• Ask about their accreditations, affiliations and experiences. Are they an active member of the International Business Brokers Association, are they a Certified Business Intermediary? Do they do anything to expand their knowledge base? Just because they work under a franchise logo does not mean the answer to these questions is yes.
  • Take your time. Never sign a listing agreement until you are sure. Take it home, talk to your spouse or advisors and think about it. Do not let yourself be pressured. Have you ever heard the expression, “he who speaks first loses”. Think about that when a business broker puts a listing agreement in front of you and shuts up.

The moral of this blog is: For every emotion you have about selling your business, there is a person willing to capitalize on it. Start the process early, take your time and do it right. You have worked long and hard building your business. You owe it to yourself, your family, your business and your employees to sell it right.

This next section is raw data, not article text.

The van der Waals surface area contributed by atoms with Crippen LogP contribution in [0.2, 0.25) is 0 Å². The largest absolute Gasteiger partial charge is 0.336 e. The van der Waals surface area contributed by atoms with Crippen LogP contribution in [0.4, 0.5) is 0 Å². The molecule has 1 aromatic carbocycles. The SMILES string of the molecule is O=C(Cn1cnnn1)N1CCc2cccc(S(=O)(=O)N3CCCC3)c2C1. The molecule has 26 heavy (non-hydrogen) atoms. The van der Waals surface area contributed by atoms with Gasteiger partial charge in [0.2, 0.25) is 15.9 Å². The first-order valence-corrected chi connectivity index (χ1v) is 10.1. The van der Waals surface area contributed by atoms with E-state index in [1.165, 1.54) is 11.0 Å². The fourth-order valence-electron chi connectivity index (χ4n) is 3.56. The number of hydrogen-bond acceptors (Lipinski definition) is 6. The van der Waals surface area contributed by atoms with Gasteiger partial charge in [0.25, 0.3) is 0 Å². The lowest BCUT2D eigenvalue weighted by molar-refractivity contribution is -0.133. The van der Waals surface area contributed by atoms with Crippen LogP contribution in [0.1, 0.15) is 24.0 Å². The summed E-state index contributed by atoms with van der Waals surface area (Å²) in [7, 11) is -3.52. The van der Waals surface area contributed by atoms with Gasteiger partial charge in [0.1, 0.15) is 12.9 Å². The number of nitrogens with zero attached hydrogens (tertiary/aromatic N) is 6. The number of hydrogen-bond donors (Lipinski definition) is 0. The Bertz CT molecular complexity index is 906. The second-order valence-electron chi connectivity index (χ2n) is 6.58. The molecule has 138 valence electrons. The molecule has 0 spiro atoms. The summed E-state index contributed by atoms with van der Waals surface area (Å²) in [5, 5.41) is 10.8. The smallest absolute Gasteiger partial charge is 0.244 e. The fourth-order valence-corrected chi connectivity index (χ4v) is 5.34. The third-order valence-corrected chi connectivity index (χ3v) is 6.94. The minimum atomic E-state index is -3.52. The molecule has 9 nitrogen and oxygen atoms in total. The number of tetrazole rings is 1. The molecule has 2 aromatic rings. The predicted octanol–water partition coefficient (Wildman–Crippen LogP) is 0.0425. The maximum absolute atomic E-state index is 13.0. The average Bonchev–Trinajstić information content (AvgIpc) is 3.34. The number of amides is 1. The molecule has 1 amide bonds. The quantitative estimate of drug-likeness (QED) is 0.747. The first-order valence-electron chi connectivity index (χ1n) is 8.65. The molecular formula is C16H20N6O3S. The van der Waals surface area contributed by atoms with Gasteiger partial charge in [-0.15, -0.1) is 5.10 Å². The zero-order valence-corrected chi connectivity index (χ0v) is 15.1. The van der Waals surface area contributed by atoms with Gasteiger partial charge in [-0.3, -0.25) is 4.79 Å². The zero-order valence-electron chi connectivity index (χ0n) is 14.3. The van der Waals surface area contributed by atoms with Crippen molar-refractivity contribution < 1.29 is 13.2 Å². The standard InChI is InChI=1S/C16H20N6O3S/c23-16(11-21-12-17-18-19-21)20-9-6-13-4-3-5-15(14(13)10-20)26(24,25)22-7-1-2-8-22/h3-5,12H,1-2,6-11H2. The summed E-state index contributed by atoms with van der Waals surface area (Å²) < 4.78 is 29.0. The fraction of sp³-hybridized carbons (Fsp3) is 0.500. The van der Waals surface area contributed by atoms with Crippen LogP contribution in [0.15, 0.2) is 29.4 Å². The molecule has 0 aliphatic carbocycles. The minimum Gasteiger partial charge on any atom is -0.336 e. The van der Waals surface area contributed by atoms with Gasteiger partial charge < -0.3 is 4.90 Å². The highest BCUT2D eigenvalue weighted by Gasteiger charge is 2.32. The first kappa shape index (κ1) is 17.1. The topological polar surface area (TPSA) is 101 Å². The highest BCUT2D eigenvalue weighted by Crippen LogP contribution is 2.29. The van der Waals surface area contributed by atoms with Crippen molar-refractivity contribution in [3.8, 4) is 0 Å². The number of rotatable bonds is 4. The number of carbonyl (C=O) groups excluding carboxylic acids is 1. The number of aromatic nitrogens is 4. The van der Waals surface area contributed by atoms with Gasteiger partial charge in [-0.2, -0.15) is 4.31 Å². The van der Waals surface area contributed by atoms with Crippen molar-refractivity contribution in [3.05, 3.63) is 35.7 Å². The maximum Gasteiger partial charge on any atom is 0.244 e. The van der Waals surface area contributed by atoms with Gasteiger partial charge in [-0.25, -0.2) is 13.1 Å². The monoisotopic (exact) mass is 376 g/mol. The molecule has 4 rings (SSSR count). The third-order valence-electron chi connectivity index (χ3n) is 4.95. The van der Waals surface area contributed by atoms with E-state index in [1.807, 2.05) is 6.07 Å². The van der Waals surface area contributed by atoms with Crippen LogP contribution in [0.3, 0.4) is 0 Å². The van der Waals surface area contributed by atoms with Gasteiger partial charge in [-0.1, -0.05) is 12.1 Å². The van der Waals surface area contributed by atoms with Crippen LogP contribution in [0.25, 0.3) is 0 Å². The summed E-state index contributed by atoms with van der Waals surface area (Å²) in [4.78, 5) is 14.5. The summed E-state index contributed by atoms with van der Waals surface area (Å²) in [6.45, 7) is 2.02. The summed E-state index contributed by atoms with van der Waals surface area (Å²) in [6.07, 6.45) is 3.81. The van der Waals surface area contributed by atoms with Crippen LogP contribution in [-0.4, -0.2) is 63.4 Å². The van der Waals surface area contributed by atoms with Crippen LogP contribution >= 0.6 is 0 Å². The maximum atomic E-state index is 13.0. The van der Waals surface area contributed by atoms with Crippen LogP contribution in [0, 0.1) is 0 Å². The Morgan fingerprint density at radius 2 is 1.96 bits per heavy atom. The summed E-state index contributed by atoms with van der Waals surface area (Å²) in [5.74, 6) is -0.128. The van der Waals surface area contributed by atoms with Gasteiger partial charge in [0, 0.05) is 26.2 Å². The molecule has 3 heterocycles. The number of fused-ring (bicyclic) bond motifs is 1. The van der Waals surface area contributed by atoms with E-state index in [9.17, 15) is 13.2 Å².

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If you want me to buy your business: Be honest with me (and yourself).

  If you want me to buy your business, I need to be able to trust you.  I need to know that the relationships, data and operations that you are sharing as I make my decision are true and sincere.  I need to trust that what you have shared with me is legitimate and correct, that you are a person of honesty and integrity.  If you are not, why should I assume that your business will be sound once I assume ownership?  The statement made famous by Ronald Reagan, “Trust and verify” applies in business transfers.          We call it “Due Diligence”.

Due diligence is the process where the buyer verifies the accuracy of the information that has been shared about your business.  It can include your financial, licenses, vendors, customers, leases, employees and inventory, to name some things. If the representations that you make in one part of your business are found to be less than honest, how can I feel good about the other parts of your operation?  I have found it is better to share the strengths and faults of a business right from the start.  This way there are no surprises.  There is no reason for a buyer to lose trust, to think of you as dishonest.